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Defense of the Axiom of Existence by an Academic Philosopher

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I have recently finished reading Fear of Knowledge by Paul Boghossian, and I highly recommend it. It is a short book defending the claim that there is an objective reality independent of anyone's beliefs about it against relativism, primarily against the relativism of Richard Rorty.

 

The book has three main sections. In the first section, Boghossian addresses the claim that reality is socially constructed. In the second section, he addresses the claim that epistemic norms are mere constructs - that is, for example, there is no way to demonstrate the inferiority of an epistemology that is based on the infallibility of the Bible. The third section addresses the claim that all of our beliefs have non-rational psychological explanations in terms of our desires and interests apart from the evidence, which is a claim that is popular in the field of sociology of knowledge.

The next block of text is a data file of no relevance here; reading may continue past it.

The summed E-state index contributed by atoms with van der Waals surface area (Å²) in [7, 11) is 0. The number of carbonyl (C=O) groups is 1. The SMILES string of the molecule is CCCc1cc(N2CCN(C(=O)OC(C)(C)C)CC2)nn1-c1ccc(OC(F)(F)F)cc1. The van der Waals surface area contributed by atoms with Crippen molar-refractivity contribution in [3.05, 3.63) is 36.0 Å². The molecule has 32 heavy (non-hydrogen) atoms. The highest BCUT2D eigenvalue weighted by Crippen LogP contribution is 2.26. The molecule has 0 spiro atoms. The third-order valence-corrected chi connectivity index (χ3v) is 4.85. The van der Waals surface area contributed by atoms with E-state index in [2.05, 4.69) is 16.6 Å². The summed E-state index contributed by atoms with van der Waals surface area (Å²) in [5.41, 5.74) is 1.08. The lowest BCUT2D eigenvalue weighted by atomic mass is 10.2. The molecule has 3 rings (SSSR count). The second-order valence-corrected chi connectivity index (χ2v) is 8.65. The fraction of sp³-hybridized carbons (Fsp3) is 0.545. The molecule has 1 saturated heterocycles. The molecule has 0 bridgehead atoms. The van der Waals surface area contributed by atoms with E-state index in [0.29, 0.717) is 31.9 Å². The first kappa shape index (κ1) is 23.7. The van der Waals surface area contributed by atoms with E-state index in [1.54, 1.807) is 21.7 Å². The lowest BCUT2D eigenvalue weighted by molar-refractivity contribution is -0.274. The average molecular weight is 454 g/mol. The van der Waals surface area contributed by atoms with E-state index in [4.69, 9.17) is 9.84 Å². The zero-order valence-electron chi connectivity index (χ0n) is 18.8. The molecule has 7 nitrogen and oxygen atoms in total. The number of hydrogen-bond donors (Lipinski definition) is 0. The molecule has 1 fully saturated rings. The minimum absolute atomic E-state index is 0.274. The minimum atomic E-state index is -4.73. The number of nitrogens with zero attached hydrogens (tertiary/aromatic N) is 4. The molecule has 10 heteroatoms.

Boghossian's approach to these positions is usually to argue that they are self referentially inconsistent. He goes into some detail about how the charge of self referential inconsistency applies specifically to each form of relativism. In particular, he is careful to show that Rorty's sophisticated version of relativism is not immune to the criticisms that refute more naive versions.

 

I think Objectivists will like this book, since it is a defense of the fundamental axiom of Objectivism and it doesn't use any arguments that an Objectivist could not safely endorse.

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This book has been on my list for a while. Searle reviewed it a while back.

Thanks for mentioning this. The review is available online, but apparently it requires a subscription to read the whole thing.

 

http://www.nybooks.com/articles/archives/2009/sep/24/why-should-you-believe-it/

 

Here are a couple of responses to Searle's review, along with his responses in turn.

 

http://www.nybooks.com/articles/archives/2009/dec/17/fear-of-knowledge-an-exchange/

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